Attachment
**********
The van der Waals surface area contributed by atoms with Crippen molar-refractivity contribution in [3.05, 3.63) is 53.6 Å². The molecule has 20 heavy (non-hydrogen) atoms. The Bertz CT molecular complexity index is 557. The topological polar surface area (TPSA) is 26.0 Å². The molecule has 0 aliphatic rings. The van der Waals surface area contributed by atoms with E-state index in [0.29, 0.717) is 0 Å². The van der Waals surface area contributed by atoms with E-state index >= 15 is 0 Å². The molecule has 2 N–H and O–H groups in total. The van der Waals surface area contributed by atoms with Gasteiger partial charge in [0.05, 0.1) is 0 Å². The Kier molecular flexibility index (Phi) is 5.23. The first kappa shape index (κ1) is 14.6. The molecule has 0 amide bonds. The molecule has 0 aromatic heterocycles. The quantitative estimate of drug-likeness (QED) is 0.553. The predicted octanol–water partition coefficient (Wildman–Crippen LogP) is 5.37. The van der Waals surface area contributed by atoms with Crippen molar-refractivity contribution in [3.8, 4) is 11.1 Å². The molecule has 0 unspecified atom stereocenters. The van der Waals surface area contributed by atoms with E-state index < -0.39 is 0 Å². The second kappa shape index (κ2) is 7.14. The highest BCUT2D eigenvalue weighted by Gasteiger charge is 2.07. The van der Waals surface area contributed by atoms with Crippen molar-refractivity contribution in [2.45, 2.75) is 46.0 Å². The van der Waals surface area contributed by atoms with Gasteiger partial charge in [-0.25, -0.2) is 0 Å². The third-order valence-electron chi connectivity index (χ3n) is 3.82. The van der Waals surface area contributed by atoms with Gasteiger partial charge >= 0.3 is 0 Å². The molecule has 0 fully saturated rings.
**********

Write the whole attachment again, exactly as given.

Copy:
The van der Waals surface area contributed by atoms with Crippen molar-refractivity contribution in [3.05, 3.63) is 53.6 Å². The molecule has 20 heavy (non-hydrogen) atoms. The Bertz CT molecular complexity index is 557. The topological polar surface area (TPSA) is 26.0 Å². The molecule has 0 aliphatic rings. The van der Waals surface area contributed by atoms with E-state index in [0.29, 0.717) is 0 Å². The van der Waals surface area contributed by atoms with E-state index >= 15 is 0 Å². The molecule has 2 N–H and O–H groups in total. The van der Waals surface area contributed by atoms with Gasteiger partial charge in [0.05, 0.1) is 0 Å². The Kier molecular flexibility index (Phi) is 5.23. The first kappa shape index (κ1) is 14.6. The molecule has 0 amide bonds. The molecule has 0 aromatic heterocycles. The quantitative estimate of drug-likeness (QED) is 0.553. The predicted octanol–water partition coefficient (Wildman–Crippen LogP) is 5.37. The van der Waals surface area contributed by atoms with Crippen molar-refractivity contribution in [3.8, 4) is 11.1 Å². The molecule has 0 unspecified atom stereocenters. The van der Waals surface area contributed by atoms with E-state index < -0.39 is 0 Å². The second kappa shape index (κ2) is 7.14. The highest BCUT2D eigenvalue weighted by Gasteiger charge is 2.07. The van der Waals surface area contributed by atoms with Crippen molar-refractivity contribution in [2.45, 2.75) is 46.0 Å². The van der Waals surface area contributed by atoms with Gasteiger partial charge in [-0.25, -0.2) is 0 Å². The third-order valence-electron chi connectivity index (χ3n) is 3.82. The van der Waals surface area contributed by atoms with Gasteiger partial charge >= 0.3 is 0 Å². The molecule has 0 fully saturated rings.